Back on Road Again
QUESTION Whatever happened to the members of the band Middle Of The Road who got to Number One with Chirpy Chirpy Cheep Cheep?
THE original members of this Scottish quartet were Sally Carr, Ian Lewis, Eric Lewis and Ken Andrew.
Originally performing Latin-American style music under the name Los Caracas, they changed their name to Middle Of The Road after hearing a song in Italy, which they then recorded.
This was Chirpy Chirpy Cheep Cheep, and it became a major summer hit in 1971 throughout Europe and also a chart topper in the UK and several other countries. They followed it with Tweedle Dee, Tweedle Dum, Soley Soley, Sacramento and Samson & Delilah.
The group soon disbanded, but after years in ordinary jobs back in their native Scotland, Sally Carr and Ken Andrew reformed Middle Of The Road especially for a TV show in Germany in 1991.
They were immediately booked for a German tour, then a Dutch TV show and soon found themselves in demand throughout Europe, 25 years after the group was originally formed.
In 1997 they issued a CD, Middle Of The Road, containing newly arranged versions of their hits and they intend to record fresh material in the future.
Bill Harry, author of Whatever Happened To . . ?, Blandford Publishers, London.
QUESTION When I was young and in a cycling group we often rested on Wrotham Hill in Kent at the Invicta Memorial. Today, the memorial seems to have disappeared: does anyone know where it has gone?
THIS memorial, which commemorates the historic confrontation between William of Normandy and the Men of Kent, was first erected in 1958 on the A2, the old Roman Watling Street, at Swanscombe.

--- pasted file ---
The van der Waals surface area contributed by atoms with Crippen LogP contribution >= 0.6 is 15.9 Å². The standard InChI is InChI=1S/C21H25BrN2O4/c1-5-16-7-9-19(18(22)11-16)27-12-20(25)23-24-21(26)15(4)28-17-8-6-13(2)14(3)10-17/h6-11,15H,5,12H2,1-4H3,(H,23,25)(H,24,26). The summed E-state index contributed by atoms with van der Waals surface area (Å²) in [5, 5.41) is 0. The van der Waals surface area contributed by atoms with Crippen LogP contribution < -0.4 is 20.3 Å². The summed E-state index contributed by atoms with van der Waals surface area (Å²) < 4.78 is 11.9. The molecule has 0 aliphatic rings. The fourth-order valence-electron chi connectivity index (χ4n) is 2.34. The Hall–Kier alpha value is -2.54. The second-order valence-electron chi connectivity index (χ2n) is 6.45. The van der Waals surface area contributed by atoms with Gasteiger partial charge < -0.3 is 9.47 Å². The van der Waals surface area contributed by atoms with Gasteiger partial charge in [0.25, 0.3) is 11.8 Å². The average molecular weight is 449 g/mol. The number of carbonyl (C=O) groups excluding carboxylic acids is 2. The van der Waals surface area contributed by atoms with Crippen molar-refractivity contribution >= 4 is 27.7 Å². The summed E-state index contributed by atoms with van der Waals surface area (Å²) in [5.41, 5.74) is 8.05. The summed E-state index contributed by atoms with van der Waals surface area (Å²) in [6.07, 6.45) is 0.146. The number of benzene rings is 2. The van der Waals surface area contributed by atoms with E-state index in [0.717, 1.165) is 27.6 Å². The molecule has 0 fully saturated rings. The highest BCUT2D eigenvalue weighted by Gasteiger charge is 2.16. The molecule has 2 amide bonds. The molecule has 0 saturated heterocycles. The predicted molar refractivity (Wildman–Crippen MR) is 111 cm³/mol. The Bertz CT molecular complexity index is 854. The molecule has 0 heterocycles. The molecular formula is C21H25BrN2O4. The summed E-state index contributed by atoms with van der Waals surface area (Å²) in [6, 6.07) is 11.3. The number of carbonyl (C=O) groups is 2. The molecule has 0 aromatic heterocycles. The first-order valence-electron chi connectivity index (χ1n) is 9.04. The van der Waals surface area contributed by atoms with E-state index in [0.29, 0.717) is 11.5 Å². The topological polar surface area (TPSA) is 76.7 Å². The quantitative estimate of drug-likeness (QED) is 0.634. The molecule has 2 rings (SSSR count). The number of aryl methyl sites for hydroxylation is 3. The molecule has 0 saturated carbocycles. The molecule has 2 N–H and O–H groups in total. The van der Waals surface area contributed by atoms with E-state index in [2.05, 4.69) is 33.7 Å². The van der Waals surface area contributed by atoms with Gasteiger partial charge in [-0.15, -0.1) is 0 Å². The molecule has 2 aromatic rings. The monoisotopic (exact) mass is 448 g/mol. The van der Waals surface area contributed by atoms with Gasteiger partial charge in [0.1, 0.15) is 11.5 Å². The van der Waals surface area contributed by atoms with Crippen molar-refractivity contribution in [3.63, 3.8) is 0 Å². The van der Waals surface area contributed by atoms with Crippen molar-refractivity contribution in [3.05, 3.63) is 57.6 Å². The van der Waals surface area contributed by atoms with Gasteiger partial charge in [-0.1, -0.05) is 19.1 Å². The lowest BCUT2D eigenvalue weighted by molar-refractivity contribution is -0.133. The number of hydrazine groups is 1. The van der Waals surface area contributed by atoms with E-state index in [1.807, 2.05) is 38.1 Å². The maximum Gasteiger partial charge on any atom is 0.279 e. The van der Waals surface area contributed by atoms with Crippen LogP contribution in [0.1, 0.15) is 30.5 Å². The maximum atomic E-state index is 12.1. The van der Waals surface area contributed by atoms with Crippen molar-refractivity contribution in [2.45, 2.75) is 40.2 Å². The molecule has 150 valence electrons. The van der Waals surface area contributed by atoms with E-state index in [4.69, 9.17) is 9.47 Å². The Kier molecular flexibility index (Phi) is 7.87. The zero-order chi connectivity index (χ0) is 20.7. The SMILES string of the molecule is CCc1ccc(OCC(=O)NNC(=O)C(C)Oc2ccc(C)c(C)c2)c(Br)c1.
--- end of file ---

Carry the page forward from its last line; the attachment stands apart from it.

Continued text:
It was hereabouts that William and his so far victorious army found their way barred by a 'moving wood'.
Men of the county, led by Stigande, Archbishop of Canterbury, and Egelsine, Abbot of Saint Augustine's Abbey, marched towards the invaders bearing green oak boughs to conceal themselves.
(Perhaps Shakespeare adapted this dramatic moment for the 'moving' Dunsinane Wood in Macbeth.) Casting the boughs aside to reveal they were heavily armed, the Kentish defenders offered William peace if he would grant them their ancient rights and liberties, otherwise 'war would ensue and that most deadly'.
The Norman, an astute man, fearing even greater numbers of fighting men were waiting in the forest to ambush him, chose not to fight and assured the defiant men of Kent their laws and privileges would be protected. From that day the motto of Kent, Invicta (unconquered) came into being.
With the widening of the A2, the Invicta Memorial was re-sited at Home Park, Swanscombe, in 1965.
That land was sold for redevelopment in 1990 but, from 1995, the memorial has had a permanent home in the churchyard of St Peter and St Paul, Swanscombe.
A bough of holm oak is still carried on formal occasions such as the annual church parade by the Association of Men of Kent and Kentish Men to commemorate the event. And to every true man of Kent or Kentish man, William is King William, William of Normandy or William the Bastard - never the Conqueror.
Fred Nixon, former editor, Kent Life, Heathfield, East Sussex. …